An expedition into Florida’s northeastern woods reveals a Clay County gem.
Looming from forest and S.R.16 asphalt, the Camp Blanding Museum and Memorial Park nestles outside the main gate of Camp Blanding, a historic Florida National Guard installation that remains active and alive, filled with troops and their accoutrements.
One of the base’s 1940s-era guest barracks houses the museum, a two-story structure surrounded by massive World War II armament and sobering memorials.
Flowery hanging baskets swing from its entry porch, belying the seriousness within, and without.
But enter, admission-free, and re-appreciate freedom. You may be greeted by Joe Schiffer, a Brooklyn, N.Y., native and retired Navy veteran (1951-1979) from the museum’s volunteer corps. He mans the front desk this day, reciting statistics; among them, that Camp Blanding masqueraded as Florida’s fourth largest city during its World War II training height.
“I’m back where I started,” Schiffer said of launching his career at a Jacksonville naval base.
He provides other facts — Camp Blanding’s 1939 establishment as a Florida National Guard training site, carved from Clay County’s piney landscape around Lake Kingsley, a 10,000-year-old sinkhole, per assistant curator Jim Hughes.
Then trek through a trove of artifacts, photographs, weaponry and uniforms. A battlefield Jeep hulks in one display. Newspaper clippings describe German prisoners of war held here, including one ex-POW who journeyed back decades later, for a visit.
Most artifacts arrive via private citizens or service people with Camp Blanding ties. Eighty percent of the treasure overflowing upstairs storage came from civilians, Hughes says. But, not everything carries exterior provenance. Given Camp Blanding’s age, a recent cleanup of a base building prompted a phone call.
“In a back corner was an old World War II teletype machine,” Hughes said of the caller’s impetus. “‘Do you want it?’ And we said yes.”
Initially not excited — the museum has a teletype machine — he was shocked when the donation arrived. It required several men to haul it inside; a metal monstrosity.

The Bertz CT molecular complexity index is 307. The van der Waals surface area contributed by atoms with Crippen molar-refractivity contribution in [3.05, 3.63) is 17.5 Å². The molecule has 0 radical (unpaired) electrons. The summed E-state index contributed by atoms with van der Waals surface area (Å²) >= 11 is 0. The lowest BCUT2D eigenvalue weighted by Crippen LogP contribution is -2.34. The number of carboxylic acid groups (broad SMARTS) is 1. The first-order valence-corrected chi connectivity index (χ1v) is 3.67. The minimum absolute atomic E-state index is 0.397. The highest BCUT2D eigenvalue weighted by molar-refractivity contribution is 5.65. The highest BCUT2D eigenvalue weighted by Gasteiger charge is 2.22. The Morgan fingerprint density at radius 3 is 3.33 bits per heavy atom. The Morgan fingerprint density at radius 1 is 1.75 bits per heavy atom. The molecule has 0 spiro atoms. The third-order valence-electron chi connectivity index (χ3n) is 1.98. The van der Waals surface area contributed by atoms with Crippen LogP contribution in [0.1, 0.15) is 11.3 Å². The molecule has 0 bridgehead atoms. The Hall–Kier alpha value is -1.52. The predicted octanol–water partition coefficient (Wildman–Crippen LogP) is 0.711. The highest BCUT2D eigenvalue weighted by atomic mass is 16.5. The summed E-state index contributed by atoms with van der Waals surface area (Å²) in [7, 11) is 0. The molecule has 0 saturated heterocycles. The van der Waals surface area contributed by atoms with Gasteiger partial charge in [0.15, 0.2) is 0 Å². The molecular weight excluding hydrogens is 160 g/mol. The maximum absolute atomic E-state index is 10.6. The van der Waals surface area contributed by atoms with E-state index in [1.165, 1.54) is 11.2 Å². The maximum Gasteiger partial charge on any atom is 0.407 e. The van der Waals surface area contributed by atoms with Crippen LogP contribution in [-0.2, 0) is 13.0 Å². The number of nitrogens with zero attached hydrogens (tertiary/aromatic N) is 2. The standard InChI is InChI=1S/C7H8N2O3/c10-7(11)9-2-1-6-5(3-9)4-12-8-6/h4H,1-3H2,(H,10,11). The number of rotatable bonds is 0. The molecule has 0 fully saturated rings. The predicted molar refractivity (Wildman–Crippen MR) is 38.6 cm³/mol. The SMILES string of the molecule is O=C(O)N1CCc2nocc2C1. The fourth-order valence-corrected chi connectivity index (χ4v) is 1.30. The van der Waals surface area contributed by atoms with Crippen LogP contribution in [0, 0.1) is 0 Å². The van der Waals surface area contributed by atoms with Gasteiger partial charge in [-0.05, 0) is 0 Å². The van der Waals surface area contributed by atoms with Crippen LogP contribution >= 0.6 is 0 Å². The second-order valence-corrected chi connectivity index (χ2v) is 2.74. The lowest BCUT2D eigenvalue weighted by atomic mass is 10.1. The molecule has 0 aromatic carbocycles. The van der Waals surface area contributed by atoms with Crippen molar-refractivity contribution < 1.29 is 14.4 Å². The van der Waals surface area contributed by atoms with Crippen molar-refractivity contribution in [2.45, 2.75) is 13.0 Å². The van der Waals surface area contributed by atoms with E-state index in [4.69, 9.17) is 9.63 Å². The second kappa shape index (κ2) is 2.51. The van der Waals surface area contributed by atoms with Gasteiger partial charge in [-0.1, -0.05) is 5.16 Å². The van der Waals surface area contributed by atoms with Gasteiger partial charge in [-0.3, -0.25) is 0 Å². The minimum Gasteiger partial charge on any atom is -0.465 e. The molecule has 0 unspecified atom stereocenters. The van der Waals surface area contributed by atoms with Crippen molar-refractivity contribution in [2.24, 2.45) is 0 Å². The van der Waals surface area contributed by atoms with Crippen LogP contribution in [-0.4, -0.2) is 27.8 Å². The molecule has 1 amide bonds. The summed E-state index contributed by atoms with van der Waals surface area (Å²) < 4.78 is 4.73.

“It was a dog-tag machine and we don’t have one of those,” Hughes said. “That was a find.”
On this afternoon, he cleaned other fresh donations arrayed on a conference table — an U.S. Air Force survival blade, a cut-down World War I bayonet from 1918, a British Army bayonet and old leather covers and scabbards. A Vietnam-era bayonet looked longer, blacker and evil.
“Sometimes it’s pretty quiet,” Hughes said of his and curator Greg Parson’s duty hours. “Then it rains and here they come.”
“They” are retired or active military families visiting Camp Blanding’s recreation area. Boy Scout and Cub Scout troops also camp on the base.
“They come in and the adults have this ‘help me,’ look on their faces,” said Hughes, laughing at circumstance.
He has the antidote. After negotiating the museum, head outside to gawk at tanks, armored troop carriers, field ambulances and airplanes. Pause at memorials honoring Camp Blanding alumni, then head east on S.R.16 toward Penney Farms, conceived in 1926 by department-store baron J. C. Penney as a retirement haven. It appears vital still, with residents zipping along oak-shaded lanes in golf carts.
The real jewel is Valentino’s, a tiny jewelry and antique shop tucked beside S.R. 16 on Penney Farms’ western flank. Furniture sits under an old gas-station portico. Inside are china, art and a canine greeter, jeweler Peter Nestler’s dog. Nestler’s work gleams from glass cases — gold-clad, leaf-shaped drusy quartz earrings, a pink and black tourmaline bead necklace draped over a brass monkey.
Tear yourself away and follow S.R. 16 east, to Green Cove Springs, Clay County’s easternmost jewel; a town that sprang from fresh-water springs and late 19th- and early 20th-century tourism along the St. John’s River. Here, the massive inland waterway forces S.R. 16 south. But first drive by the 1889 county courthouse and neighboring 1890s jail, so kids can see the mannequin in jailhouse stripes escaping an upstairs jail window.
Your last Clay County stop is Spring Park Coffee, where S.R. 16 meets Ferris Street. Expect fresh-roasted barista treats and home-baked choices from glass cake stands. Old Victorian sofas and chairs provide generous seating. Better, burn those calories and caffeine on a hike to the St. Johns, a couple blocks away.
Then enjoy the view.
If you go…
Camp Blanding Museum and Memorial Park
5629 S.R. 16 West
Starke, Fla. 32091-9703
Directions from Interstate 10: Take Exit 343 south to Starke. Turn left on S.R. 16 and head east for approximately eight miles. The Camp Blanding Museum will be on your right, outside the main gate.
3495 Hoffman Street
Penney Farms, Fla. 32079
Valentino’s Fine Art Jewelry
3533 S.R 16 West
Green Cove Springs, Fla. 32043
(Located in Penney Farms, Fla.)
Spring Park Coffee
328 Ferris Street
Green Cove Springs, Fla. 32043